How to use Redis for real-time metering applications

Take advantage of the open source in-memory database’s built-in data structures and commands to simplify metering at scale

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Rate limiting

Rate limiting regulates how much or how frequently a resource is used or accessed by consumers. In the following three examples, we demonstrate increasing levels of sophistication in allocation of resource usage. The examples are all written in Java. In all three cases, cells (the messages or the items) arrive at random times. The business use case sets a limit on how many cells can arrive in a stipulated time window. The algorithm maintains the history of cell arrivals and decides whether the new cell is good to go or not. The diagram below shows the design of the solution. All the code samples can be accessed at https://github.com/redislabsdemo/RateLimiter.

redis ratelimiter Redis Labs

Class diagram of RateLimiter and its sub-classes. 

Example 1: BurstyRateLimiter

In this implementation, the rate limiter allows cells to arrive in bursts. For example, if the use case has a rule that allows 1,000 cells in an hour, this class allows up to 1,000 cells in the first second. In other words, this algorithm doesn’t check for bursts, but allows the specified number of cells within a time window. The solution uses Redis’s Sorted Set data structure.

public class BurstyRateLimiter extends RateLimiter
{
       private String key ="BurstyRateLimiter"; //default key
       private int window = 3600; // in seconds. 1 hr default
       private int actions = 360; // 1 action every 10 seconds
.
.
       // Returns true if the arrival of the cell is within the acceptance
       // rate, false if not.
       public boolean arrival(String cell){

              long currentTime = System.currentTimeMillis();
              long lastWindow = (currentTime - (window * 1000))/1000;

              //delete all messages outside the window
              jedis.zremrangeByScore(key, “0”, Long.toString(lastWindow));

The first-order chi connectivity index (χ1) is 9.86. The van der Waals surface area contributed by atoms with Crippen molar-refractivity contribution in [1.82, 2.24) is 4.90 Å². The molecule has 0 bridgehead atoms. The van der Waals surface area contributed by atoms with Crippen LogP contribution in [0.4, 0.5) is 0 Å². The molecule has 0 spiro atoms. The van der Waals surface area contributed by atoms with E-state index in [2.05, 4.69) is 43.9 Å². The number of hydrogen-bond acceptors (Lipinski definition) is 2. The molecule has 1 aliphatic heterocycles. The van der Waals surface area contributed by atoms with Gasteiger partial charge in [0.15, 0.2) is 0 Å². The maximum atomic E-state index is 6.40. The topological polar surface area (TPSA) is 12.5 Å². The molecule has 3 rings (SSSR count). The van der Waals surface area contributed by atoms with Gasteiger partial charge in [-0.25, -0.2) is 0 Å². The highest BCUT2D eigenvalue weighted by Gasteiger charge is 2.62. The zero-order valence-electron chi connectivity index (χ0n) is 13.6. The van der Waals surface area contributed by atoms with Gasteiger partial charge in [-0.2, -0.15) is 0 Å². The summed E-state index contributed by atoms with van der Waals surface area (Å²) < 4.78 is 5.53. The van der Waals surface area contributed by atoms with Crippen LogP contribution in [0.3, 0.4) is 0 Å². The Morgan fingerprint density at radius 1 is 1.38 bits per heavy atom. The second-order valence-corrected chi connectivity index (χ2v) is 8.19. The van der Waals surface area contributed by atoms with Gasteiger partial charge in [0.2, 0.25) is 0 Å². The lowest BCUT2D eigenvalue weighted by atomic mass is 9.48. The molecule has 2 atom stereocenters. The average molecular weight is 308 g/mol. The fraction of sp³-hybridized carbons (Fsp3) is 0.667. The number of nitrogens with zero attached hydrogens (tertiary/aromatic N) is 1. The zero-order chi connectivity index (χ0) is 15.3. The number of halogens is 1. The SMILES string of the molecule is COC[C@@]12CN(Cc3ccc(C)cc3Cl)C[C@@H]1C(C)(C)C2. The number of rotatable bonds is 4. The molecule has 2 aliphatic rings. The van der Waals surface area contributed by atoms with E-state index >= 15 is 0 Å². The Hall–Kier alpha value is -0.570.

//is zcard less than the allowed number of actions
              long card = jedis.zcard(key);

              //If yes, add message to the sorted set and return true
              if(card < actions){
                      jedis.zadd(key, (currentTime/1000), cell);

                      return true;
              }

              return false;
       }
}

Example 2: UniformRateLimiter

The UniformRateLimiter class avoids bursts by spreading out the arrival of cells throughout the time window. For example, if the use case allows 60 cells in an hour, this class allows only one cell every minute. This uses the time-to-live feature of Redis keys.

public class UniformRateLimiter extends RateLimiter
{

       private String key ="UniformRateLimiter"; //default key
       private int window = 3600; // in seconds. 1 hr default
       private int actions = 360; // 1 action every 10 seconds
       private int interval = window/actions; //
.
.
.     
       // Returns true if the arrival of the cell is within the acceptance
       // rate, false if not.      
       public boolean arrival(String cell){

              // check if the last message exists.
              long ttl = jedis.ttl(key);
              if(ttl > 0){
                      return false;
              }

              // The key lives through the period defined by the interval
              if(key != null && cell != null){